Booting Up – 5 Firms Taking Shoes Online
Another company looking to fix online fittings is Sweden’s Virtusize. Catch co-founder and head of growth Peder Stubert at our next event: ‘The Future Of Fashion’ on the evening of 21st July.
Think of Bucketfeet as a sort of Etsy for footwear. Except instead of puzzling mixed-media projects and upcycled dreamcatchers, Bucketfeet provides a limited range of canvas shoe styles with hundreds of different designs contributed by independent artists (it has worked with over 14,000 globally). It’s essentially a standardised marketplace for shoe art and its trendy, snake person-oriented model has proved attractive to investors, who have sunk USD16.4m (including private equity) into the Chicago-based firm since it launched in 2010. Its shoes retail for around USD70 – roughly the equivalent of big-name-brand pairs of similar build. But if this online intersection between marketplace and artists network is quintessentially new media, it hasn’t stopped Bucketfeet pouring money into moving into traditional, brick-and-mortar, high-street retail. The firm currently has a number of shops (which it calls ‘studios’ and which also offer events and workshops) in Chicago, New York and Taipei, and is eyeing up Manila and London. It’s a familiar move in the online fashion retail sector, with companies like Etsy, Amazon, Tictail and Bonobos experimenting with a mixture of online and offline retail.
When it comes to trying on and fitting clothes, many people still prefer the high street. This is especially true for shoes. Bucketfeet, though growing, is yet to break a profit, but is well-positioned to take advantage of the growing appetite for buying clothes and accessories online.
The problem presenting by online fittings is one of the major hurdles facing the fashion industry if it is to successfully digitalise. One firm taking a running jump at this is Swedish tech startup Volumental, which picked up USD3m at the end of last year for its 3D foot scanning service. Using a depth camera such as Microsoft’s Kinect or Intel’s RealSense, Volumental’s software allows users to scan the size and, most importantly, the shape of their feet, which can then be used to inform shoe shopping, ideally eliminating the need to try on pairs and pairs of uncomfortables shoes. Whilst this can of course be used in shops to improve service, it crucially allows users, with the right tech, to take the whole purchasing process online.
Volumental’s current focus is on footwear, but their website’s headline, “Building A World That Fits You”, and hint that custom glasses are coming soon points to grander designs. Indeed, it just shows how important the digital footwear question is – specifically, how to digitalise it as a retail vertical – that potentially highly disruptive technology is treating it it as its first target.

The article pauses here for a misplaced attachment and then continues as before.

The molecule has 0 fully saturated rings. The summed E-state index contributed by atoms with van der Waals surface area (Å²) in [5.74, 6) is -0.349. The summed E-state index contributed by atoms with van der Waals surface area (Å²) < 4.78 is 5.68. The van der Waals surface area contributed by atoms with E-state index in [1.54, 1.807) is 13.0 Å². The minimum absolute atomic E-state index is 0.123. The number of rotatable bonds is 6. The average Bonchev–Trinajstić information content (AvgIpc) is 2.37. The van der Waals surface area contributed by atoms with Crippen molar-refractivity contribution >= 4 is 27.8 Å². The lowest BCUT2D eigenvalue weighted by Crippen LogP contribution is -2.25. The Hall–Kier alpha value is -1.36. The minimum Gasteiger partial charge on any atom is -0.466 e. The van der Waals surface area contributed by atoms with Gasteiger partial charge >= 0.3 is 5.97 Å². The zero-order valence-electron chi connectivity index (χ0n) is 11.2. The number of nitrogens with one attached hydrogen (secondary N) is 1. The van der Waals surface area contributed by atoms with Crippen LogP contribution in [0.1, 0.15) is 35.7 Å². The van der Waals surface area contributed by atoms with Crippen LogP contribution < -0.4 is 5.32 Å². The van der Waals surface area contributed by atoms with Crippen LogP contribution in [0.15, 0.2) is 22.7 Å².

Volumental has a partnership with Berlin-based shoemaker Scarosso, another player to note in the space. The firm picked up USD11m last year and the deal between the two companies demonstrates how this tech can be implemented with traditional manufacturing methods, as opposed to Feetz’s 3D-printed super-futurist model (see below).
Scarosso leveraging traditional online advantages such as slashed overheads in real estate and logistics, as well as vertically integrated production methods, to offer cheaper prices than competitors. Its Italian-made shoes still retail at around USD200 – significantly higher than Bucketfeet’s, for example, but that’s because it’s still aiming at what it describes as the ‘smart luxury’ market. Like other online stores with one foot in the high street, Scarosso operates a few boutique branches, highlighting the advantages of online retail for high-end markets where unit turnover is low but prices are high.
Feetz stands out as one of the quirkiest and most intriguing footwear startups to grab funding recently (USD1.3m earlier this year). The firm produces 3D printed shoes, made from antimicrobial jelly, similar that used in Crocs. Feetz also has a finger in foot scanning as well – users place their foot on a piece of regular lined paper and take a photo, a process called ‘photogrammetry’, which the company claims can be used to fit shoes to a unique degree of accuracy. The firm boasts 7bn+ shoes sizes – one pair for every person in the world (apart from twins, presumably).
The firm’s technology, with its paper and smartphone camera approach, is a markedly different approach to companies like Volumental that use software. It could prove to be a low-cost game changer for digital fitting (even if the printed shoes themselves currently retail at USD200 a pair). Whatever the case, Feetz is an example of a firm attempting to bring the whole shoe business into the digital age, with fitting, manufacture and retail all taking place within non-traditional platforms.
What’s left to innovate in the digital footwear sector? Fitting? Retail? Manufacture? Helsinki-based firm SoSho would like to introduce you to the Tinder for footwear. Yes, it’s technically retail (not something weirder), but it’s also an example of yet another company trying to leverage the Tinder model, combining the acquisitive joy of flipping through a catalogue with the ability to shop what you see. Users swipe the familiar left or right to a list of shoes, with selected pairs then added to a wish list, which is shared among friends. There’s also some social media functionality here – friends can, of course, buy you some nice shoes, but it also provides a platform for discussing and comparing each others choices. More interestingly, though, is plans to allow users to take photos of their own shoes, which can then be shared with others. Its this feature that could turn a seemingly gimmicky gap into a genuinely interesting take on P2P marketplaces. Its currently taken on USD85,000, and is only available in Finland.